Where are you?
I am at the Can Serrat Artist Residency, which is an old house sin numero in El Bruc, a small town on the south side of Montserrat and 45 minutes by bus from Barcelona. My attempts to simply embed a Google Map in this post were ineffective, so I’ve created a fuzzy map for you:
Where are you, really?
I am in an old house in a town on the south side of Montserrat. When it is sunny I sit in the sun and do laundry.
I wake up and look out this window and sit at this desk to work.
But I’m just as likely to work in the shared studio, especially when it’s sunny.
What are you wearing?
Dear anonymous questioner, I suspect you will be disappointed with my response. Right now I am wearing a black A-line skirt, black tights, clunky brown ankle-high boots, a navy-V neck sweater, a denim shirt, a green sweater I bought on sale in Barcelona from Benetton, and a hat with a fox on it that Lucy sent to me from England (because it is chilly, and because I usually wake up with matted hair). This outfit changes very little. Sometimes I wear jeans or green or mustard yellow tights. Sometimes I wear a black dress and put on lipstick. I wear sneakers and olive-green stretchy pants when I go hiking. When I go outside and play with the dog Gordo, I wear a scarf.
Why are you in Spain?
I’ve been travelling to Spain since I was a post-University baby poet. (I pause to search my old Flickr archives to see if I have any digital pictures from these early trips. I do not). I have a particular soft spot for Barcelona. So I’m here because I love Barcelona and because I’d like to move here in 3-7 years. I’m also here because I received funding to be here.
What are you writing? / Are you writing? / Are you writing anything? / What are you making?
1. When I learn a new word or phrase or expression—usually in Catalan or Spanish, but sometimes in French, German or Australian English—I write it on an index card and annotate it with a description of the context in which I heard it. Then I make poems out of the cards and words. So, for example, on my first hike to the Refugi Vicenç Barbé, I met Jaome with his goats and a burro named Chula. They were all hanging out in this scrubby field covered in rosemary and thyme.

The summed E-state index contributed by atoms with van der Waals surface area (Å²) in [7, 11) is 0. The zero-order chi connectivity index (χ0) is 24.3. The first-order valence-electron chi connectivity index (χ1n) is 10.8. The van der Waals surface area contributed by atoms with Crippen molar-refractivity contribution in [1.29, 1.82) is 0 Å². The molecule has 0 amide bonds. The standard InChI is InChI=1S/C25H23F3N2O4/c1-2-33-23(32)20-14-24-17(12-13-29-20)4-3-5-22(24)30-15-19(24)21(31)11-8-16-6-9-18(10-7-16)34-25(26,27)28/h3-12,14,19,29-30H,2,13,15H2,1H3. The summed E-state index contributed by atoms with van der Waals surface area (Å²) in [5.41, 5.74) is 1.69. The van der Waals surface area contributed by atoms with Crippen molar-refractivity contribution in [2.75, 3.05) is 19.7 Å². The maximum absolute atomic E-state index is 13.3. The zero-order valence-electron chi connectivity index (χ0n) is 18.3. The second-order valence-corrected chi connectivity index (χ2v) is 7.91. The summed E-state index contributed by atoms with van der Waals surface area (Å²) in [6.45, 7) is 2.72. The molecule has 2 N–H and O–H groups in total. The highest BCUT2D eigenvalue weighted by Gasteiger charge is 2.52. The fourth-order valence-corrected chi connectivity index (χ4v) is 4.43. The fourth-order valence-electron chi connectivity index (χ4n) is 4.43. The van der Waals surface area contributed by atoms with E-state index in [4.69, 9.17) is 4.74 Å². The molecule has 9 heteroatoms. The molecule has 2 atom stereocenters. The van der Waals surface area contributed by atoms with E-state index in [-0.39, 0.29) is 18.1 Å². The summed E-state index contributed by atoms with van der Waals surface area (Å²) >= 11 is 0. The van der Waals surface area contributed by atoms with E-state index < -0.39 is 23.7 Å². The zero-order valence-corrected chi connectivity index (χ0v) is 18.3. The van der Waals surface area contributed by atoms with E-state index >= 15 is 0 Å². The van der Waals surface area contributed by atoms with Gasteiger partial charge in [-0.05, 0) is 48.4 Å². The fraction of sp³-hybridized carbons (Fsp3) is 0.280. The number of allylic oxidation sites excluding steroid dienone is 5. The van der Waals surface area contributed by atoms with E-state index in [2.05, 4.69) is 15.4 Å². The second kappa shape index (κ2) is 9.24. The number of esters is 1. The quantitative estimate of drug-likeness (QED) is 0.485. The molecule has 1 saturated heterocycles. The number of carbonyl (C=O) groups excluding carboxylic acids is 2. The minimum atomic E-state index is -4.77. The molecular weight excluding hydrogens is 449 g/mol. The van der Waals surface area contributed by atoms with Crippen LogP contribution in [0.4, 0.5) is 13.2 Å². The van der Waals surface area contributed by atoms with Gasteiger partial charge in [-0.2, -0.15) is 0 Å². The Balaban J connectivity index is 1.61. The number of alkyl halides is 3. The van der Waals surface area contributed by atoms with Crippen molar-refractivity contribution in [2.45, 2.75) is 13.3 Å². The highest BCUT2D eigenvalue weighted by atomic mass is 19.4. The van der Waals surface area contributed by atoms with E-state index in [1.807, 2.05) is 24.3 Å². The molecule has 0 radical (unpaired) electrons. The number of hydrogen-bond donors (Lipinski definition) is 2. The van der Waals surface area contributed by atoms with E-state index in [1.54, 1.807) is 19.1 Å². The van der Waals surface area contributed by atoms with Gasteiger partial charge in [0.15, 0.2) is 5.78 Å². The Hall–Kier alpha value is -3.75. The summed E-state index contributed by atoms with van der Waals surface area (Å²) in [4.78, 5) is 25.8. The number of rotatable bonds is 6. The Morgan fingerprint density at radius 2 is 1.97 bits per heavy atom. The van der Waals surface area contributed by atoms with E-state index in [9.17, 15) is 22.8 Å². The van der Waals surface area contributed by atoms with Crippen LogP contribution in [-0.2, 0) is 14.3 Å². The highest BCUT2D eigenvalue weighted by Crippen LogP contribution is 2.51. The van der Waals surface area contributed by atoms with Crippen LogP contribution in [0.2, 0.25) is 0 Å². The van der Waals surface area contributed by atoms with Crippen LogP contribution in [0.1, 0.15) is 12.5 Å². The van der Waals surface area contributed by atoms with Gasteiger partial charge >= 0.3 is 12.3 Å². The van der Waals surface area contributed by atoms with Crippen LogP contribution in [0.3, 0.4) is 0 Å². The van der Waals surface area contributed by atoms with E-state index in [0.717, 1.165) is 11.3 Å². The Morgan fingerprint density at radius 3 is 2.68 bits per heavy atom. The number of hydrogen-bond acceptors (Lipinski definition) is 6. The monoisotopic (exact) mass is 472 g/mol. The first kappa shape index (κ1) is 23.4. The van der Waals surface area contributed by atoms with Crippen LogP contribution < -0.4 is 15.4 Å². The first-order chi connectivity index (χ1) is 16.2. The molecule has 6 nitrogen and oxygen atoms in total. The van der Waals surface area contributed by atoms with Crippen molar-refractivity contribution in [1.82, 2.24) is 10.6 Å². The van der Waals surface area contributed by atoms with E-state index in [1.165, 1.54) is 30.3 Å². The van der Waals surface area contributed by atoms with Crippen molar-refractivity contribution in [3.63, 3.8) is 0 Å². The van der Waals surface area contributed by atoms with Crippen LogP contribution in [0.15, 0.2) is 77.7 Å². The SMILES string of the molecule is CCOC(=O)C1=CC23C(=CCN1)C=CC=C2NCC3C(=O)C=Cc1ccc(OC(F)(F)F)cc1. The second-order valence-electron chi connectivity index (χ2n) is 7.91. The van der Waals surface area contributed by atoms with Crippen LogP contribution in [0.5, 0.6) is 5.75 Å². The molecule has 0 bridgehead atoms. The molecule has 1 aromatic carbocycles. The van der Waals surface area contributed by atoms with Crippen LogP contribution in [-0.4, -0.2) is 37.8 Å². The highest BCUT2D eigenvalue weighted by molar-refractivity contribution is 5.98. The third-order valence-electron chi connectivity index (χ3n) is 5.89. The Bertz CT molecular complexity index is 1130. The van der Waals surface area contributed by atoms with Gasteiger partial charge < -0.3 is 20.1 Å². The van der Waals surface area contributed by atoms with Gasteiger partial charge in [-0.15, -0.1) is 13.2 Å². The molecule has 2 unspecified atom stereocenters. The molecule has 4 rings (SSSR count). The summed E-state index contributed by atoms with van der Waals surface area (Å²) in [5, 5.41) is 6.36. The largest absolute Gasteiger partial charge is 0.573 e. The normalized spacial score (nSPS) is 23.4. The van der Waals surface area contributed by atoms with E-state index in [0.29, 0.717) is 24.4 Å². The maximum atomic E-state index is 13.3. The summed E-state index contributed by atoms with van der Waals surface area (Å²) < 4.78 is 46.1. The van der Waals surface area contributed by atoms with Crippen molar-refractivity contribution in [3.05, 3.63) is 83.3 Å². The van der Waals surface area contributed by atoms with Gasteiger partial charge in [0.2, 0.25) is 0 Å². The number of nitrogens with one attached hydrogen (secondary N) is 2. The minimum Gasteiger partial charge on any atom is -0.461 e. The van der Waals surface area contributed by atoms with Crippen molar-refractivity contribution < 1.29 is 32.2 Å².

So I told Jaome that I liked his goats—I guessed the word in Catalan and was close enough that he understood me. And now I have a card and a story and some kind of a poem for the phrase, “I really like your goats,” in Catalan. (The top card says, literally, “dream with the little angels,” which I love—it’s a rather dramatic way to wish someone “sweet dreams.”)
2. When I’m tired of annotating and making poems from annotations, I work on a prose-novel-thing about, oh, I don’t know. Anxiety, alienation and expatriate aesthetics.
3. When I don’t want to annotate and the thought of working on the prose text thing makes me want to roll around on the floor with something covering my head, I erase Henry Swinburne’s Travels Through Spain in the Years 1775 and 1776.
4. I write letters to my loves, which are the best kind of letters to write.
How are you?
I’m better than I have been.
When are you coming home? Where will you live when you leave Spain? Who are you spending time with? Are you in love? What have you been cooking? Who do you hang out with?
Oh, I think I’d better answer those questions in a separate post.